How collaboration and technology are a saving grace in challenging times
Consumers have more options than ever, so from retailers to telecommunications, firms can’t afford to fall short of expectations. And yet product and resource shortages are becoming more frequent. If organisations are to overcome current challenges, they must play the long game, fostering more collaborative, transparent and data-driven relationships with their suppliers.
No area of industry and society is immune to the prospect of shortages. In the UK alone, food has battled to reach shelves, energy has failed to power homes, CO2 has struggled to facilitate industry. Even magnesium’s absence has impacted manufacturing operations across the country, continent and, indeed, the world. The latter event is particularly interesting as it highlights the global nature of supply chains and the significance of international ripple effects. The magnesium deficit, originating in China, was itself a result of a lack of fuel. But this ripple in East Asia soon vibrated across the supply chain to hit factories in the EU and UK.
Even more recently, six months of turmoil in Ukraine has inevitably impacted supplies from the region in a variety of ways, many unexpected; one example being a halt on production of electric vehicle components which are produced in the country.
Many of these events occur without warning, or pose challenges that aren’t addressed by the business continuity strategies already in place. And, in these unpredictable times, shortages as a result are almost inevitable. When this happens, only the strongest links in the supply chain will remain intact and resolute for the good of end consumers and the business.
Technology is critical to drive the transparency and collaboration between procurement and suppliers required to build that strength.
Collaboration combats commotion
It sounds obvious, but too few organisations value the work that goes on outside of their walls. Often these relationships are only put under the microscope once something has gone wrong. At this point it is usually too late to rectify and the reputational or revenue damage is done.
A potent cocktail of Brexit, Covid, winter shortages and rising energy prices has tested the resolve of many business relationships in the UK over the past two years. But organisations which had bonded with their suppliers were the ones to reap the benefits. For instance, Tesco managed to offset the challenge of increasing demand against these hurdles, by virtue of its strong supplier relationships. Admittedly working into an ongoing ‘headwind’, the retailer claimed that deep, long-standing partnerships with suppliers had helped it to mitigate the impact of shortages faced much more acutely by competitors, and to at least cushion the blow of inevitable cost rises for its customers.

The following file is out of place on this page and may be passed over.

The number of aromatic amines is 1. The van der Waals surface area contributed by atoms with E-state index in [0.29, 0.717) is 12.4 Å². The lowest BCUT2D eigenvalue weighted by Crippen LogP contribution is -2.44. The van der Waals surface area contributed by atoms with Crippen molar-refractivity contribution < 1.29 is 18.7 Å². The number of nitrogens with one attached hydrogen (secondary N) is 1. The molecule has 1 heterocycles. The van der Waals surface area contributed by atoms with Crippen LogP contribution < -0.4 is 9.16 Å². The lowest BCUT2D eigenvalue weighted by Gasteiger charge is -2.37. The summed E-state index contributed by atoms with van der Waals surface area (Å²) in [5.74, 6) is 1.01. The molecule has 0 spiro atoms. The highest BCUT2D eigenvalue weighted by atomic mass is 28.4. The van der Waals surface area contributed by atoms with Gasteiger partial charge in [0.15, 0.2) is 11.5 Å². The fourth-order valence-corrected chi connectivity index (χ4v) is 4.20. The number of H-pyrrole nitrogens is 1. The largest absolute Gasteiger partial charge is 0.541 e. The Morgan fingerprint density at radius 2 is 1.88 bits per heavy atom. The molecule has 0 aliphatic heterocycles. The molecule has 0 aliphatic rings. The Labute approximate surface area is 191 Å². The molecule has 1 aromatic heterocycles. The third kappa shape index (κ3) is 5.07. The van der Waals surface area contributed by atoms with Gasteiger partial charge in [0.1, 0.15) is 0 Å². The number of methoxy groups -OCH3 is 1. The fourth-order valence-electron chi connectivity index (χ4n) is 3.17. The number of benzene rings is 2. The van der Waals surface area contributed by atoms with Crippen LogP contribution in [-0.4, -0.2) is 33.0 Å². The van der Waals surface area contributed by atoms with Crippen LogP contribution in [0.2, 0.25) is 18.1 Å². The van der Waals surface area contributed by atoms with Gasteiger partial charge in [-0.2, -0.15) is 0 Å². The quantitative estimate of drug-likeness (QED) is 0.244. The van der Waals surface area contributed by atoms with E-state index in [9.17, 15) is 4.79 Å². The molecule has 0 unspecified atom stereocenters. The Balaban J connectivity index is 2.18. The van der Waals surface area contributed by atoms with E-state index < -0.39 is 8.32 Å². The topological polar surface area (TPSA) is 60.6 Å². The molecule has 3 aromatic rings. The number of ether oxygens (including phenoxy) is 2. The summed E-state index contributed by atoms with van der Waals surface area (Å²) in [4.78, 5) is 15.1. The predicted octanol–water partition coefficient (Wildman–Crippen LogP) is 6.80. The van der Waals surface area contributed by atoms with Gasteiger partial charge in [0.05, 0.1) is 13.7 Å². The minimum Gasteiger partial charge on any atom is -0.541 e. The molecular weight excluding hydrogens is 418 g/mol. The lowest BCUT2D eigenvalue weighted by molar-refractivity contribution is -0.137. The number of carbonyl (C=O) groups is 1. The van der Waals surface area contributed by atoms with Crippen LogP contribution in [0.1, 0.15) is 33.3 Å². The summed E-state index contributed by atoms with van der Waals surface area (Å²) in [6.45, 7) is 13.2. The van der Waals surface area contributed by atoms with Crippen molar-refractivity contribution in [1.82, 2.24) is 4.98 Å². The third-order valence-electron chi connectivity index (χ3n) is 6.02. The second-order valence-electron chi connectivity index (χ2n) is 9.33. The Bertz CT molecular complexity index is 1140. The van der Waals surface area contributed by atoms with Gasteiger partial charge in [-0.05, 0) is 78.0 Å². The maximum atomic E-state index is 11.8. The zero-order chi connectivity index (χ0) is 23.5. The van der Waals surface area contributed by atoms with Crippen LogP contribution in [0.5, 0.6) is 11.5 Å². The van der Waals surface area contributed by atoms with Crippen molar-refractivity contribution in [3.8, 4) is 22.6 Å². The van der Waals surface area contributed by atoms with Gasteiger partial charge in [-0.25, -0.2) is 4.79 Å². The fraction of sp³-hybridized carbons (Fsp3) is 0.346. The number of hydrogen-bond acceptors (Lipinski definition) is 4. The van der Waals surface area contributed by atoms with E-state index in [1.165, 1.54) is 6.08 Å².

The same rationale applies to organisations of all sizes and serves as a reminder that suppliers aren’t just separate entities. They are a platform from which a company can either grow or fall depending on the relationship’s stability.
Strength from togetherness
Of course, the question remains, how can organisations improve supplier relationships at a time when their operations (and their suppliers) are being tested on so many fronts? Why should they invest time, resources, and money into strengthening a partnership that has likely been built and run without so much as a hitch to this point?
The answer has been laid bare by the volatility of the past few years, and that continues today. Simply, just because something has worked to this point, doesn’t make it bulletproof. In fact, without the right tools, supply chain relationships remain the most vulnerable chink in a company’s armour.
That protection may come in the form of tech-enabled visibility and collaboration – clearer data, insight, knowledge sharing, administration, and communication off the back of company-assisted investments. Such open and mutual insight during times of shortages can improve resilience, lead to more seamless product or component replacements, alternative supply route establishments, or more aligned forward-planning for new events on the horizon.
But, deeper than that, a smarter and more collaborative approach to procurement will instil a sense of togetherness in the process, nurturing critical relationships. This approach can be a way for organisations to show that, during difficult periods, it isn’t a case of every person for theirself or laying blame at supplier doors. And it’s a way for providers to prove that supply decisions under duress are based on longevity, need, kinship and, above all, logic, rather than simply distributing to the highest bidder as and when.
It sounds cliché, but by going through the toughest times in partnerships, stronger relationships are formed as a result. And when supply chains are as disparate, global, complex, and vulnerable as they are today, a sure way to achieve this togetherness is through digitising the procurement and supply chain management process.
By building stronger relationships off the back of greater visibility and collaboration, resiliency and competitive differentiation can be achieved. More significantly, organisations have a better chance of assuring long-term supply even in the face of shortages.
Alex Saric is smart procurement expert at Ivalua